No, we're not talking about the internet, we're talking about fungi. While mushrooms might be the most familiar part of a fungus, most of their bodies are made up of a mass of thin threads, known as a mycelium. We now know that these threads act as a kind of underground internet, linking the roots of different plants. That tree in your garden is probably hooked up to a bush several metres away, thanks to mycelia.
The more we learn about these underground networks, the more our ideas about plants have to change. They aren't just sitting there quietly growing. By linking to the fungal network they can help out their neighbours by sharing nutrients and information – or sabotage unwelcome plants by spreading toxic chemicals through the network. This "wood wide web", it turns out, even has its own version of cybercrime. Read more.......
Fungi Garden Workshops
This mushroom can perennialize and take resident in your garden soil, coming back year after year if it can find a source of hardwood chips to feed on. King Stropharia tastes earthy, like asparagus cooked in a splash of wine, meaty and delicious. Both the cap and the stem are edible, so don’t trim and toss the stem like other mushrooms! It is called King Stropharia because the mushrooms can get very large, but they are best to eat when young and firm, when the caps are tight to prevent bug infestation.
KING STROPHARIA IS GREAT FOR YOUR GARDEN
King Stropharia (Stropharia rugoso-annulata), also called the “Garden Giant” or “Wine Cap” mushroom, is very good at cleaning soil and water as well. Our chicken house has King Stropharia mycelium threaded through the soil all around it, eating woodchips and straw bedding, forming a mycoremediation barrier for reducing and eliminating coliform bacteria.
Our gardens also have King Stropharia colonizing and enhancing the soil, building and binding the soil together for the plants, unlocking minerals for them, and attracting earthworms that will also contribute their valuable castings to the area.
DON'T HAVE A GARDEN OUR AN OUTDOOR SPACE?
If you don't have a garden, and would like to grow these in your house, just buy one of the 5 lb sawdust spawn bags, open it up upon receipt, and top it with some moist potting soil, about 1 inch deep, close the bag back up with a clothes pin, or some staples, so the moisture is preserved, mist often and then wait. As soon as you see buttons emerging from the soil, mist them to keep moist, so they don’t dry out and shrivel up. One of the easiest mushrooms to grow indoors!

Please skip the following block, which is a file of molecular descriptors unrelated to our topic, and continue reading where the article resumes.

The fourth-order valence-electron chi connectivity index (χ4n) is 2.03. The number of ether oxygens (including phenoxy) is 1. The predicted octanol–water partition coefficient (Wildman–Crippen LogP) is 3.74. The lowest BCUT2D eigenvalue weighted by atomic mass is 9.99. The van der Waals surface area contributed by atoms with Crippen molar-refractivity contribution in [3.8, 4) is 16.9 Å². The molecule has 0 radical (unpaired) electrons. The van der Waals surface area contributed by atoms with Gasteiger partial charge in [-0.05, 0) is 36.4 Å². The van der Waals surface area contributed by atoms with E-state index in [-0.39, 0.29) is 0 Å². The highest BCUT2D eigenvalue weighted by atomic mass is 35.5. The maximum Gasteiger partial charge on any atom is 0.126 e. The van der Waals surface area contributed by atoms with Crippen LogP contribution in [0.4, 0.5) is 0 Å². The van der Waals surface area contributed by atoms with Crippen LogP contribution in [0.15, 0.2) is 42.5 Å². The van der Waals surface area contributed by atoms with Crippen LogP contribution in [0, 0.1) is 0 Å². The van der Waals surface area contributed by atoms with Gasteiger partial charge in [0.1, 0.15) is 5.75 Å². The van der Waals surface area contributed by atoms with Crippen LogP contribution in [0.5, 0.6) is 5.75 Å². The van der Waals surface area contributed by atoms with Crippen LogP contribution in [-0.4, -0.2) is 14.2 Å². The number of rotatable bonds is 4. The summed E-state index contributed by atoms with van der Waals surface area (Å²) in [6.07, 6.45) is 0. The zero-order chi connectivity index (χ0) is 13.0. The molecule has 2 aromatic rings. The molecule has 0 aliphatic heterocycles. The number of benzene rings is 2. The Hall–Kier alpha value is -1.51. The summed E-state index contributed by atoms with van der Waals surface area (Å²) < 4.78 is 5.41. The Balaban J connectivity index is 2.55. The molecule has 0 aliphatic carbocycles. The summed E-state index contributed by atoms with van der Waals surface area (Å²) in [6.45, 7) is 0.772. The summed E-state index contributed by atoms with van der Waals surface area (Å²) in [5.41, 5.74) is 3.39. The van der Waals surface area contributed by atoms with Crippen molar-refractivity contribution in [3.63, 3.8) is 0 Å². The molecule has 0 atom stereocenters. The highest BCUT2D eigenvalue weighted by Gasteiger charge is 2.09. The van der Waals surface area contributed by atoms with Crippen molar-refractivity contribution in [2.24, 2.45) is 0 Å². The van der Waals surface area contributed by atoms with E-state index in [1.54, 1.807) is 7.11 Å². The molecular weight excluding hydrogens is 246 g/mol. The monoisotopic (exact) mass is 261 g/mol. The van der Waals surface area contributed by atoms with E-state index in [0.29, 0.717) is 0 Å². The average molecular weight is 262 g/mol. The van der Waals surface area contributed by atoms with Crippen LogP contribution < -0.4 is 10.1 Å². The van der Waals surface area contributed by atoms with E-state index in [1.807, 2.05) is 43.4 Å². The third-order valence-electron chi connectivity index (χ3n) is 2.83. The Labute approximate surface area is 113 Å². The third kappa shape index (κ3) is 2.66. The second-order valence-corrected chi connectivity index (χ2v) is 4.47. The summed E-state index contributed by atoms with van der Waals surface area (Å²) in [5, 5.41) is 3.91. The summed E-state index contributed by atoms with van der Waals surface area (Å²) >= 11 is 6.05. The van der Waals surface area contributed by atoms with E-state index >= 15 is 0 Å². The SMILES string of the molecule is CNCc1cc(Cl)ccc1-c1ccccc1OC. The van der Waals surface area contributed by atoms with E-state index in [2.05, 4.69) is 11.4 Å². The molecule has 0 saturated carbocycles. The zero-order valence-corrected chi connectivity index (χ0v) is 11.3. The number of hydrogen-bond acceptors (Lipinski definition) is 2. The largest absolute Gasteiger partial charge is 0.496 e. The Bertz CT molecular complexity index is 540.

Mushrooms are known as fast-growing organisms, especially quickly popping up after the rain. Given the pace of their growth, which is difficult to capture with a human eye, it‘s incredibly interesting to witness the changes of fungi in these mesmerizing time-lapse gifs.
These timelapses show the surprising power of mushroom buds, as they burst through the soil and elegantly expand their caps. What we see on the surface, though, is only a part of organism, called mushroom fruit. The fruit is a short-lived reproductive structure, consisting 92% of water (hence the speed of growth). Read more on http://www.boredpanda.com/mushroom-growth-timelapse-gifs/
Anyone acquainted with J.R.R. Tolkien's Lord of the Rings knows that Hobbits are especially fond of mushrooms. In the book The Fellowship of the Ring, Frodo had a run-in with Farmer Maggot after trespassing on his mushroom-abundant land as a child. Chased away by his hounds all the way to Bucklebury Ferry, Frodo quivers at the thought of stepping foot on old Maggot's land again. Long since over his grudge, Farmer Maggot gifts the hobbits with an ample supply of his famous mushrooms for their journey ahead.
Those who have experienced the mushroom madness has probably ventured forth beyond the pale of borders and fences to hunt the meaty mushrooms, which always seems to entail some kind of adventure or occasionally, misadventure. Read more...
Wild and Cultured: Musings from the GreenMan
Disclaimer: this article is meant to provoke insight into the many uses and mysteries of the mushrooms that live among us. It is not an invitation to experiment into the potentially lethal ingestion of some of the mushrooms mentioned. Consult with a experienced guide, and not merely a book or website when attempting to identify species for consumption.